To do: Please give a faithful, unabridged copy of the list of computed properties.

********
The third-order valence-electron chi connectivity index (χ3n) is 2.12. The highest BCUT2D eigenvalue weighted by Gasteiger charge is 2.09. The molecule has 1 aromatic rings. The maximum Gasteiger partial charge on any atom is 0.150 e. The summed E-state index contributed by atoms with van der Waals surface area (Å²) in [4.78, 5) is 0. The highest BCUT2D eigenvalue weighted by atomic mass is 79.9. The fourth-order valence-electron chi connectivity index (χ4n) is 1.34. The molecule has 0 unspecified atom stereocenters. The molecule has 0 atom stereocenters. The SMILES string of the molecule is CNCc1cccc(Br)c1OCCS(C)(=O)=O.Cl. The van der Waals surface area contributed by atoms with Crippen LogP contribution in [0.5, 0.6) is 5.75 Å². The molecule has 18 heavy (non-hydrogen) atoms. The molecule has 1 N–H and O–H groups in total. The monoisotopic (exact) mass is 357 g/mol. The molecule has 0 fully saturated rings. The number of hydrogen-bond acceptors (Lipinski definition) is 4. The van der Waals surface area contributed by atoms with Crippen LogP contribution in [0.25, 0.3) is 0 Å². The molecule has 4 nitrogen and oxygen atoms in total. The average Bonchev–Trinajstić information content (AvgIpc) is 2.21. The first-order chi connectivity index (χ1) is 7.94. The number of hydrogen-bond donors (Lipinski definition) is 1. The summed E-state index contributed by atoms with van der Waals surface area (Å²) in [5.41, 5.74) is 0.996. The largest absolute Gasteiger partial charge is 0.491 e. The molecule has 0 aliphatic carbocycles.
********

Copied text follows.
The third-order valence-electron chi connectivity index (χ3n) is 2.12. The highest BCUT2D eigenvalue weighted by Gasteiger charge is 2.09. The molecule has 1 aromatic rings. The maximum Gasteiger partial charge on any atom is 0.150 e. The summed E-state index contributed by atoms with van der Waals surface area (Å²) in [4.78, 5) is 0. The highest BCUT2D eigenvalue weighted by atomic mass is 79.9. The fourth-order valence-electron chi connectivity index (χ4n) is 1.34. The molecule has 0 unspecified atom stereocenters. The molecule has 0 atom stereocenters. The SMILES string of the molecule is CNCc1cccc(Br)c1OCCS(C)(=O)=O.Cl. The van der Waals surface area contributed by atoms with Crippen LogP contribution in [0.5, 0.6) is 5.75 Å². The molecule has 18 heavy (non-hydrogen) atoms. The molecule has 1 N–H and O–H groups in total. The monoisotopic (exact) mass is 357 g/mol. The molecule has 0 fully saturated rings. The number of hydrogen-bond acceptors (Lipinski definition) is 4. The van der Waals surface area contributed by atoms with Crippen LogP contribution in [0.25, 0.3) is 0 Å². The molecule has 4 nitrogen and oxygen atoms in total. The average Bonchev–Trinajstić information content (AvgIpc) is 2.21. The first-order chi connectivity index (χ1) is 7.94. The number of hydrogen-bond donors (Lipinski definition) is 1. The summed E-state index contributed by atoms with van der Waals surface area (Å²) in [5.41, 5.74) is 0.996. The largest absolute Gasteiger partial charge is 0.491 e. The molecule has 0 aliphatic carbocycles.